We ask whether a change in the cinema-going experience is having an impact on our health.
Doctors recently suggested that watching animated films in which either a main or secondary character is overweight can encourage obesity in children. In the report they cited films and characters such as Toy Story and Buzz Lightyear, Shrek and its title character, and Kung Fu Panda and Po. Naturally, such a theory sounds ludicrous and pseudoscientific. “Why would an impressionable eight-year-old watch a fat, lazy, green ogre and wish to be like him?” you may well ask. But perhaps the real issue lies deeper. Perhaps the cinematic experience itself has something to answer for.
Snacking has a long association with cinema, an unhealthy association that probably cannot be disentangled
America is the second most overweight of the world’s developed nations. Our cinematic experience has been influenced by America’s glitzy entertainment blueprint. As such, popcorn has become synonymous with cinema. Popcorn sold in movie theatres “contains more fat than a breakfast of bacon and eggs, a Big Mac and fries and a steak dinner combined.” Snacking has a long association with cinema, an unhealthy association that probably cannot be disentangled. Because for a lot of people, going to the movies is intertwined with fun and entertainment.
Families and couples go to the cinema for a good time; they go for a day out. After they buy their tickets to see the latest Disney movie, they are met with rows of sweets, trays of popcorn and an array of sparkly fizzy drinks. They are greeted by the seductive, fatty aroma of hot dogs, odious, succulent slabs of burgers and nachos dripping with processed cheese. Kids will pounce on them, begging their parents to buy this treat and that. Therefore, an association is developed, at a young age, between cinema and junk food. Between movies and sweets.
The kids grow up to become teenagers who make it a ritual to go with their friends and buy the largest bucket of popcorn to take into the cinema with them. A movie experience isn’t complete without something sweet to munch on for a significant number of people. Students have film nights, in which beer, pizza and curries accompany the films. It seems that the socialisation of cinema-going has brought with it an inability for some to watch a movie simply for the love and sake of film. There is no separation between an obnoxious diet and Will Smith movies.
A culture of consumption develops. Going to the cinema becomes akin to watching a baseball game, rather than appreciating a piece of art
This association with junk food and watching a film can be harmful to one’s health, but it can also deform a person’s perception of the movie-watching experience. A somewhat vacuous culture of consumption develops, whereby going to the cinema, or renting a DVD, becomes akin to watching a baseball game, rather than appreciating a piece of art. No longer is the essence of cinema alone appreciated, but the need for extra pleasure is required. Going to the cinema suddenly becomes an all-encompassing event, whereby the cost of admission is added to by food, drink and video games.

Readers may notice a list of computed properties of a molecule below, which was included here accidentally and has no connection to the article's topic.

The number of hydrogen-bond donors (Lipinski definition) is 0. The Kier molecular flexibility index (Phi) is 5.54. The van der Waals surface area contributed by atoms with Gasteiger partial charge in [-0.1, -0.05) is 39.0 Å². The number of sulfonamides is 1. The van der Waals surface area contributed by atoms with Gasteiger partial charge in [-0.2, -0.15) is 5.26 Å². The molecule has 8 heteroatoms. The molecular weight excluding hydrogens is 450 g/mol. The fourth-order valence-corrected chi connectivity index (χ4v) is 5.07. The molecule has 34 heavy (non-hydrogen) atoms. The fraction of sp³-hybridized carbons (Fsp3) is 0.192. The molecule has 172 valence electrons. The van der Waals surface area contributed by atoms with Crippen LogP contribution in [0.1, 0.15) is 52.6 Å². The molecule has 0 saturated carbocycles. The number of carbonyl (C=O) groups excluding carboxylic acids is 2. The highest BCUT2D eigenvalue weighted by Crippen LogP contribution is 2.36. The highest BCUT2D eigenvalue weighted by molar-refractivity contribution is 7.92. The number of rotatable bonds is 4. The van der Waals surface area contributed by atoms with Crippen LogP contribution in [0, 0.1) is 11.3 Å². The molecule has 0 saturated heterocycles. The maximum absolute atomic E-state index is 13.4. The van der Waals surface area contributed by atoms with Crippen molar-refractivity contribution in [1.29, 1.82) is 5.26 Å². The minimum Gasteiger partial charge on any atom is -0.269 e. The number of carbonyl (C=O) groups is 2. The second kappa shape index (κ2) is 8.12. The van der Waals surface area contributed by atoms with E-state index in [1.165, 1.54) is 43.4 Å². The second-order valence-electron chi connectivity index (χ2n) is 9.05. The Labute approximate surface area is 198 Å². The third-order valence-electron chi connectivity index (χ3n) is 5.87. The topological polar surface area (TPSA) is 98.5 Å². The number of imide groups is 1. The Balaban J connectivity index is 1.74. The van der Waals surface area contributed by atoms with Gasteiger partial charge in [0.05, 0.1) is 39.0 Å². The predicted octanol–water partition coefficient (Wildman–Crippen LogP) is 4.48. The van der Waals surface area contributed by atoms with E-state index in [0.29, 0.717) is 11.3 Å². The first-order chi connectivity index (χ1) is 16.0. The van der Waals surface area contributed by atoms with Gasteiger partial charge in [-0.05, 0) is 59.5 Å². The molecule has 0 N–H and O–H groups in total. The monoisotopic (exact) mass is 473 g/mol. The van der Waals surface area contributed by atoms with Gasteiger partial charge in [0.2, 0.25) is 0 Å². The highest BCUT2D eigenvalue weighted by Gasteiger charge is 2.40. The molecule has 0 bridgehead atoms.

Cinemas now come with arcades, where children and teens can go wild with abandon before and after the film. The spectacle of film becomes associated with Disneyland-style entertainment, with the cinema complex itself designed like an indoor theme park, the movie screens at the centre. The essence of pure cinema becomes lost. Film for film’s sake becomes a redundant, fossilised ethos. Kids go to the cinema for their birthdays, but the social outlet it offers often supersedes the film itself.
Independent cinemas, such as the Cornerhouse in Manchester, offer a more sophisticated cinematic experience. Stripped of colourful candy treats, the Cornerhouse offers only the film as the consumer item. There are no embellishments; no air-hockey tables or vending machines. Film is, after all, an art form – how many other art events do you attend where people munch on packets of Chewits, Rolos and Maltesers? Cinema seems to be alone in this respect. Popcorn has long been associated with American sports. Consumers go to baseball games and click their fingers for a vendor to lob them a packet of peanuts, a tub of popcorn, or a corn dog. Britain, in this respect, has become Americanised.
The rise of the theme park-cinema has paralleled the rise of the American blockbuster. It has paralleled the rise of special effects, on-screen explosions, slasher films and action movies. Some art film-lovers will, of course, sneak in a few treats to their local independent cinema. But those who consider watching the latest Shrek film as a fun day out for the whole family are in danger of furthering a culture of associating junk food with cinema, thereby exacerbating the obesity problem, thereby contaminating the idea of cinema and film as something to be socialised, sugarcoated by American entertainment ideology. It is film appreciation thwarted by capitalism and consumerism.
Featured image: Warner Bros
Inset images: Dreamworks; Zamber via Flickr